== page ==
The only other DAC I have that I can really use for decent comparison is my Fiio Q1Mk2. I’ve had it for over a year now and I’ll be blunt, it’s a better DAC and amp than the Cobalt. Overall, the Fiio has a wider soundstage, better clarity and detail in the highs, and it doesn’t color the sound of any of my gear in the way the Cobalt does. While this may sound like a “duh” for seasoned audiophiles, the Cobalt definitely has a “house sound” to it, and it may not be to everyone’s liking. But first, some detailed comparison between the AQ Cobalt, A&K, XB10, and the Fiio Q1Mk2. All the following comparisons are done with the BGVP DMGs unless otherwise noted.
Vocals on Drama Free by Deadmaus and Lights are easier to understand through the Cobalt than on XB10. Cadaverous by Kai Wachi has a MUCH deeper soundstage than XB10, especially on opening woodwind synth loop, but the synth loop is sharper on the XB10. Bass extension seems to be better than XB10 with more control and detail in the super low end (Hakkerskaldyr by Heilung), and the overall soundstage, imaging, and air is better on Cobalt than XB10. I honestly expected this given one is $50 and the other $300, that and the Cobalt is a much more powerful amp. Lamb of God’s Reclamation has a very satisfying “crunch” to the rhythm guitars with midbass is very well controlled (can get boomy with some dynamic driver IEMs).
High hats on right side on Reclamation are imaged well but can get slightly blurry or soft when repeatedly struck over and over again, but this only happens when the track super busy…XB10 has crisper high hats with a more neutral sound signature overall and doesn’t have the congestion issues the Cobalt does.
Bass slam on M.O.B. Klick (We Are The Flesh) is very satisfying, good air, no sibilance; vocals on Westworld are more clear (usually slightly sibilant and “sshhh” sounding), depth and width is good, rhythm guitars blend ever so slightly with the supporting midbass at times, drum line is well defined. On the HD58X though, the Cobalt was unimpressive save for midrange detail.
Westworld (We Are The Flesh) on Q1Mk2 is brighter and has a very slight touch of peakiness in the vocal treble and the bass has greater slam than on the Cobalt. Drum slam is more centered and felt “in the head” than with the Cobalt…this was uncomfortable at times and at one point actually triggered a migraine, though I’m prone to those so don’t take my experience as the standard.
Westworld on the Cobalt + HD 58X was soft and unimpressive. Oddly, the low end was worse on this song with the Cobalt than the Q1Mk2 *shrugs with confusion* Sibilance was eliminated but vocal clarity was worse with the Cobalt than the Fiio.
Machi Bhasad by Bloodywood is usually a very congested track, especially during the chorus. The Cobalt smooths a little of the congestion out and tames most of the sibilance, but the lyrics can still be hard to follow (Hindi is a hard language to begin with). Soundstage and imaging gets a big improvement over the XB10 on this track. The Q1Mk2 has the vocals slightly recessed in comparison to the Cobalt and has more vocal sibilance than the Cobalt. Congestion is about the same between the Cobalt and Q1Mk2 on this track, but the Cobalt has better imaging and a larger overall soundstage measured 3-dimensionally.
Veritas (feat. Johnny Craig) by Kyle Lucas has a softer sound overall on the Cobalt compared to XB10. Micro detail is about the same. XB10 is crisper overall without as much warmth as the Cobalt (which is still only a minor difference).
Fiio Q1Mk2 is more neutral, but slightly brighter than the Cobalt. Soundstage and imaging are roughly equivalent. Q1Mk2 is more refined sounding than the XB10, but again we’re comparing a wired DAC with a Bluetooth DAC.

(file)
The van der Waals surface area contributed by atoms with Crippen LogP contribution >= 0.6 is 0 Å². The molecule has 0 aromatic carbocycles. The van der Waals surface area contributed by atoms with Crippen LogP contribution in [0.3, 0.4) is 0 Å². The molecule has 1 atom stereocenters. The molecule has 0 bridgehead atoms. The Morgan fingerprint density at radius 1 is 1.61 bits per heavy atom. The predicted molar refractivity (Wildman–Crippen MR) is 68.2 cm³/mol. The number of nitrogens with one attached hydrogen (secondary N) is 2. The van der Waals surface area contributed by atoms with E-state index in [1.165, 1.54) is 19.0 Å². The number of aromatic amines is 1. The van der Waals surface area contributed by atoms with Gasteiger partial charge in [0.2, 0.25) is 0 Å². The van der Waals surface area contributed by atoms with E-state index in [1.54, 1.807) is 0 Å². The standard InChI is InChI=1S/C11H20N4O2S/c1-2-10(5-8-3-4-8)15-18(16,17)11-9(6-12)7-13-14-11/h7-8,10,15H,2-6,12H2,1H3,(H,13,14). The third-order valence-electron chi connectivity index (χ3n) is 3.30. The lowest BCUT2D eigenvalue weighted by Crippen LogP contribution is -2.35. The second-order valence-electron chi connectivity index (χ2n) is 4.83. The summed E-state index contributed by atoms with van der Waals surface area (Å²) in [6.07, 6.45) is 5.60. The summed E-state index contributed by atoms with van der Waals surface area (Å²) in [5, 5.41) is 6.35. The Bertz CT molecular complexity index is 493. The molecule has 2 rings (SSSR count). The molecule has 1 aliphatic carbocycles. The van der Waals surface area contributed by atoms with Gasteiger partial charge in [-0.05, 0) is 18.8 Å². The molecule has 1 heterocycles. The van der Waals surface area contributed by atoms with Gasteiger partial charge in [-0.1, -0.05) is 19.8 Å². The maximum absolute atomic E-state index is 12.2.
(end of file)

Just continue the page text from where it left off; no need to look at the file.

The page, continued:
Reclamation has greater bass presence on the Q1Mk2 than Cobalt with the DMGs. Soundstage is slightly narrower and intimate. Vocals are incredibly clear on Q1Mk2, the Q1Mk2 seems to have an upper mid and very, very slight low-end focus, but not at the expense of the rest of the FR. Right side high hats are balanced between softness and clarity on the Q1Mk2, far better than the Cobalt. When listening to the same song on the HD58X you can immediately hear how the Q1Mk2 has far superior clarity and tonal accuracy. The Cobalt sounds veiled and soft by comparison and with a warmer low end, though it’s low end extension and detail is good.
When I compared Halsey’s Gasoline on the 58X between the Cobalt and Fiio, there was a readily apparent lack of high-end sparkle on the Cobalt, which is sad because Halsey’s track is very airy and has some wonderful high notes in it. The low end was expectedly warmer on the Cobalt but the Q1Mk2 delivered a performance that was closer to the HE-1 Orpheus than the Cobalt could hope to achieve (and yes, I’ve listened to the exact same song on the Orpheus, at CanJam this year actually).
I did take a little time to run my Focal Spirit One S with TaoTronics pad mod on the Cobalt. With the pad mod, the Focal’s move from being muddy and mostly garbage to a low-end neutral and high-mid/treble focused can with incredible detail, but an overall loss of tonal balance compared to my Magni, XB 10, and Q1Mk2. If anyone is interested in this particular mod, reach out to me and I’ll be glad to tell you about it!
So…what’s my verdict? 2.5/5 sound quality with respect to price. 1/5 with respect to packaging and accessories. 2/5 build quality. 2.5 overall rating.
Audioquest has never been known for intelligent, price-to-performance pricing. This latest installment of their Dragonfly USB DACs is an example of this. Plastic end cap. Loose 3.5mm and USB interfaces. An accessory suite that even the cheapest Chi-Fi companies would be ashamed to include with their products, and a decidedly “house” sound that pretty much trashes one of the best headphones on the market (HD58X).
The thing is, I do like the sound of the Cobalt at times. Would I spend $300 on it? Hold my beer while I die laughing. It’s worth absolutely no more than $120, especially given the abysmal accessory options. I wouldn’t spend more than perhaps $90 on it, given how massively limited a device it is, with no balanced out, no universal device capability, and for those who are MQA fans, your software player has to do the unfolding; the Cobalt can only render MQA tracks.
I am most thankful to Todd at TTVJ for including me on the tour and I’m happy I got to try out one of the more polarizing mid-fi DACs presently available.